It takes courage to let a girl child be born
State authorities, NGOs and pregnant women are using the PCPNDT Act to improve Rajasthan’s child sex ratio. Swapna Majumdar writes.ht view Updated: Feb 28, 2014 21:49 IST
For too long women have waited for their right to education, their right to consensual marriage and pregnancy, their right to control their own bodies and, most importantly, their right to be born. In Rajasthan, as in the rest of the country, this last right has been denied through sex selective abortions with a strong preference for a male child driving the dip in the child sex ratio (CSR).
The decline in the national CSR from 927 in 2001 to 919 in 2011 shows that even 20 years after the 1994 Pre-Conception Pre-Natal Diagnostic Technique (PCPNDT) Act was legislated to end sex-selective abortions, the wait for its proper implementation continues.
But in Rajasthan, where the CSR fell from 946 in 2001 to 888 in 2011, women are no longer waiting. Pregnant women are volunteering to participate in inspections carried out by the state government on diagnostic centres to penalise guilty medical practitioners. So far, 21 inspections have been carried out with the help of 185 women. For a state where women are rarely seen or heard, this is a big achievement.
According to official figures, 2,149 cases have been filed under the PCPNDT Act with 562 in court. Over 340 licences have been cancelled and 371 ultrasound machines have been sealed. Being the first state to have a designated police station to pursue cases filed under the PCPNDT Act as well as take action against companies selling ultrasound machines, Rajasthan has seen a positive impact.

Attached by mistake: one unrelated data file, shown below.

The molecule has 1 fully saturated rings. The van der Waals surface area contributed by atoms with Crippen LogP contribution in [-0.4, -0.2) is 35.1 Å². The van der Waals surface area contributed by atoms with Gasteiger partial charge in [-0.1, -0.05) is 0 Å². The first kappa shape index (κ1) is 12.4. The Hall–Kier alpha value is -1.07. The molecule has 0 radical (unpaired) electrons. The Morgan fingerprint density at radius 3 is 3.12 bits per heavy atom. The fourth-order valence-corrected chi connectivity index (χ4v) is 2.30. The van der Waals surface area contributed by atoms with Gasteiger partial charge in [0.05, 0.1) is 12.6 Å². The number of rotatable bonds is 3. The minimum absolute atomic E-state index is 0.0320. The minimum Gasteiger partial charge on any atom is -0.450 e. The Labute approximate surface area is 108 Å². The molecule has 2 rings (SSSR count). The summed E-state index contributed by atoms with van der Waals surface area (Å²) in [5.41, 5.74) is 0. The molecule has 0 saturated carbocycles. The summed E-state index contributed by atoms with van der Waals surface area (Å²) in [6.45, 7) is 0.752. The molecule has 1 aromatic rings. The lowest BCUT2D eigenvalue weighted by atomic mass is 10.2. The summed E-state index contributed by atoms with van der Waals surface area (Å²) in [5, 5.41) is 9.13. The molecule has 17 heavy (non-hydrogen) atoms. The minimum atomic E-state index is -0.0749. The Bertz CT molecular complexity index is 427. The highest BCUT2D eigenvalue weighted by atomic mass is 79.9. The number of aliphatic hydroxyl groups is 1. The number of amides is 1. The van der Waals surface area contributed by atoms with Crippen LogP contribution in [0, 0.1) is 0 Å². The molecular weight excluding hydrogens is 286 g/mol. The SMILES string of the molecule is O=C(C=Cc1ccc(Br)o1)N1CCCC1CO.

The real heroes are the pregnant women volunteers. Asha Singh of Jaipur district, who was almost wheeled in for a sex selective abortion when the inspection team got delayed in a traffic jam, doesn’t regret she persuaded her mother-in-law to allow her to become a decoy when she was pregnant with her first child. Having overcome the heart-stopping experience of having to lock herself in the bathroom until the team arrived, Singh is ready to go the last mile in the fight to save girls.
It has taken several years of hard work by Shikshit Rozgar Kendra Prabandhak Samiti (SRKPS), a local non-governmental organisation, which has conducted 17 of the 21 sting operations in collaboration with the state PCPNDT cell, to motivate women and their families not to succumb to the pressures of producing male heirs. It collaborated with Plan India in implementing targeted interventions that have reached out to more than 25,000 people to raise awareness of the value of the girl child.
It was an awareness campaign that got Sunita Sharma, a resident of Durana village, on board. Sunita withstood her mother’s pressure to undergo a sex determination test when she was pregnant with her third child and gave birth to her third daughter. Now as a part of a core team of 11 women decoy coordinators, her experience comes in handy to motivate pregnant women to help the cause.
Although the state CSR remains skewed in favour of boys, more daughters are being born thanks to the courage of pregnant women volunteers.
Swapna Majumdar is an independent journalist who writes on development and gender
The views expressed by the author are personal